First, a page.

They don’t tell you how hard it will be sometimes. Being a parent, that is. Every stage has its joys and challenges, absolutely. Recently, though, I was thrown for a loop.
I’m pretty careful about what I listen to on TV or read on the computer when my children are around. I think a lot of us moms are cautious about media content. After all, part of our job is to protect our kids from subject matter they’re just not ready for, right? In the past, if my kiddos happened to hear or see something too “grown up,” I was usually quick to redirect them until all was forgotten. But this time was different.
It was less than a day after the murder of five Dallas police officers early in July. I was bustling around the kitchen when my cell phone lit up. My nine-year-old son caught a newsfeed headline and then asked me a question I will never forget, and one that I did not feel prepared to answer: “Mama, what’s an ambush?”
I knew right away what he was referring to, and my heart sank. Immediately, I realized that this time I had to give him an answer. There was no distracting him or blowing it off. He was more mature now, more observant, and definitely more persistent. I held my breath as a wave of emotions came crashing down.
I was sad that my son had to know, on any level, about tragedies like this. So far we’ve been able to shield him from a lot. I had to answer him and felt a sense of loss for his innocence
I was anxious my answers might not be the “right” answers. I worried about sharing too much and that he would feel scared. I was nervous about the questions that would follow.
And then I mourned the loss of those in Dallas who would never again have conversation — hard ones or otherwise — with their loved ones. I can’t even imagine that kind of pain.
So I swallowed the lump in my throat and explained in simple, not-too-graphic terms what had happened the day before. I stuck to the facts in a few sentences and then waited. Behind his bright blue eyes I could tell a lot was going on. He wanted to know why it happened. He wanted to know if we were safe. He had questions, some that I just couldn’t answer because I didn’t know.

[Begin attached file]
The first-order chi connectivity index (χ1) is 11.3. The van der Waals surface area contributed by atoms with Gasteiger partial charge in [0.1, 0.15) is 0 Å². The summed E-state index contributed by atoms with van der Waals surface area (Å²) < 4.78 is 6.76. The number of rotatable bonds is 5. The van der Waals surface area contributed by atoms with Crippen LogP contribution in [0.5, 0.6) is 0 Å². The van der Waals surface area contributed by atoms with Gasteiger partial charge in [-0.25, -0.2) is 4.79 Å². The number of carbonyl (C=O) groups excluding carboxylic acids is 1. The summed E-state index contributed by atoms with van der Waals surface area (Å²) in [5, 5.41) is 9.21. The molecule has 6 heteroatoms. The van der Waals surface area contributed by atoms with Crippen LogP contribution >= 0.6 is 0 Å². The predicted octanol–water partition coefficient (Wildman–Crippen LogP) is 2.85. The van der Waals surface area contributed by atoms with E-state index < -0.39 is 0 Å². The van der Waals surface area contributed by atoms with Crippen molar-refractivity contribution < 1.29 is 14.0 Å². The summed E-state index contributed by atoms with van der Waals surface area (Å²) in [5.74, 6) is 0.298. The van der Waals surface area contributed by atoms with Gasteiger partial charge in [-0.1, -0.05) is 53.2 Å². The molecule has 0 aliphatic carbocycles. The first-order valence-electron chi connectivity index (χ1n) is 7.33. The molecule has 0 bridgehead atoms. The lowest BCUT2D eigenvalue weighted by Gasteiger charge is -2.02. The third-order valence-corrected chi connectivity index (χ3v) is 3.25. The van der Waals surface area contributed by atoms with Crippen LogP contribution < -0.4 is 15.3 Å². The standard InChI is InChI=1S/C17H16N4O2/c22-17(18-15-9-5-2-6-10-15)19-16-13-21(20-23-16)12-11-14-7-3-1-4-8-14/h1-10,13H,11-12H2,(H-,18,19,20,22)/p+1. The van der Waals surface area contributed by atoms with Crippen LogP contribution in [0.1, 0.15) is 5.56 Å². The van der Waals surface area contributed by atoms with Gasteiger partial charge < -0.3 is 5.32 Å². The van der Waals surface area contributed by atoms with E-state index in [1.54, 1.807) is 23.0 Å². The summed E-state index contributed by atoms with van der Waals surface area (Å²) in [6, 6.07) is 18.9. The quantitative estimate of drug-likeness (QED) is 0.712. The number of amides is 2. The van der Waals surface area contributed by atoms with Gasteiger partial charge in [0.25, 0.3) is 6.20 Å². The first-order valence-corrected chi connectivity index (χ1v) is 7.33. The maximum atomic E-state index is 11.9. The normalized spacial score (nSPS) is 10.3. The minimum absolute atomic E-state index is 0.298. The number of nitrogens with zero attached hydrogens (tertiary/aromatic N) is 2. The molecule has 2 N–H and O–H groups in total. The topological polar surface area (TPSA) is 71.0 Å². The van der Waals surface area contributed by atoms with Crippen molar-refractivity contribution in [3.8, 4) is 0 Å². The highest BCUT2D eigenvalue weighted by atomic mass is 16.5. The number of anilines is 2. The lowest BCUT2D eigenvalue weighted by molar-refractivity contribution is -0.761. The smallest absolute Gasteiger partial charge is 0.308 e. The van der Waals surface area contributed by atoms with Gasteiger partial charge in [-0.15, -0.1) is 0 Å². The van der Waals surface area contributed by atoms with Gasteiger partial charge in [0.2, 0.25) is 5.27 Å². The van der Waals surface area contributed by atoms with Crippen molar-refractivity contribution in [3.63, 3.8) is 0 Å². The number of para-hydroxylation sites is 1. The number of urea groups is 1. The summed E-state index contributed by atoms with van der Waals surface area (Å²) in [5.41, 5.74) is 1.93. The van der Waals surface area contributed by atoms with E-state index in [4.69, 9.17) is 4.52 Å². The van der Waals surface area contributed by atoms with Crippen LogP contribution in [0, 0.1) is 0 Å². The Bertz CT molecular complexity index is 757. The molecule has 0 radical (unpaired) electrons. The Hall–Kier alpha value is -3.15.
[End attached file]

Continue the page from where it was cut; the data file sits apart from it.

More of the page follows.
Usually, when I don’t know something, I do at least one of three things:
- Find a resource. Just like the Super Why readers on PBS, I look in a book (or online) for more information. In this case, I wanted to locate resources on how to explain this kind of subject matter to children. Here are a couple you can read to your child: The Ant Hill Disaster by Julia Cook is a book that helps parents navigate how to help kiddos process natural or man-made disasters. Another helpful book written by Julia Cook is I’m Not Scared . . . I’m Prepared. Its goal is to help mentally equip a child in the event of an intrusion at school. There’s also a very useful article on the National Institute of Mental Health’s website entitled, “Helping Children and Adolescents Cope with Violence and Disasters: What Parents Can Do.”
- Consult my heart. Every parent has his or her own way of explaining the unexplainable. When events in the world leave me confused and afraid, I often turn to my faith tradition for clarity and encouragement. My son’s questions gave me an opportunity to remind him, and myself, that our Creator’s plans are to “prosper” and “not harm” us and to give us “hope and a future” (Jeremiah 29:11). We also talked about the good news that one day “there will be no more death or mourning or crying or pain” (Revelation 2:14). Surprisingly, a scary moment for me actually evolved into a very special, sacred experience with my son. We’ve also explored ways to put our faith into action by brainstorming how we, as a family, can offer assistance and bring something positive to a terrible situation.
- Ask for advice. And sometimes when I have questions, especially those related to parenting, I ask for input. I’ve learned a lot from other moms, including my friends. And in this case, it’s Y-O-U! So moms, please tell me:
- How do/would you respond when your child asks about shootings and other scary events?
- What do you say when your child wants to know why it happens?
- How do you answer your child in a way that is truthful yet helps him or her feel safe and secure?
Looking back, the initial conversation with my son went surprisingly fast. He’s had follow up inquiries, too. Each time it’s a challenge to balance honesty with a careful disclosure of details. Interestingly, these talks have bound us even tighter and strengthened our faith. They are also helping me grow more comfortable with admitting that I don’t have all the answers. To be honest, it’s a relief that my children know that. In the gray areas, all we can give our children is our best.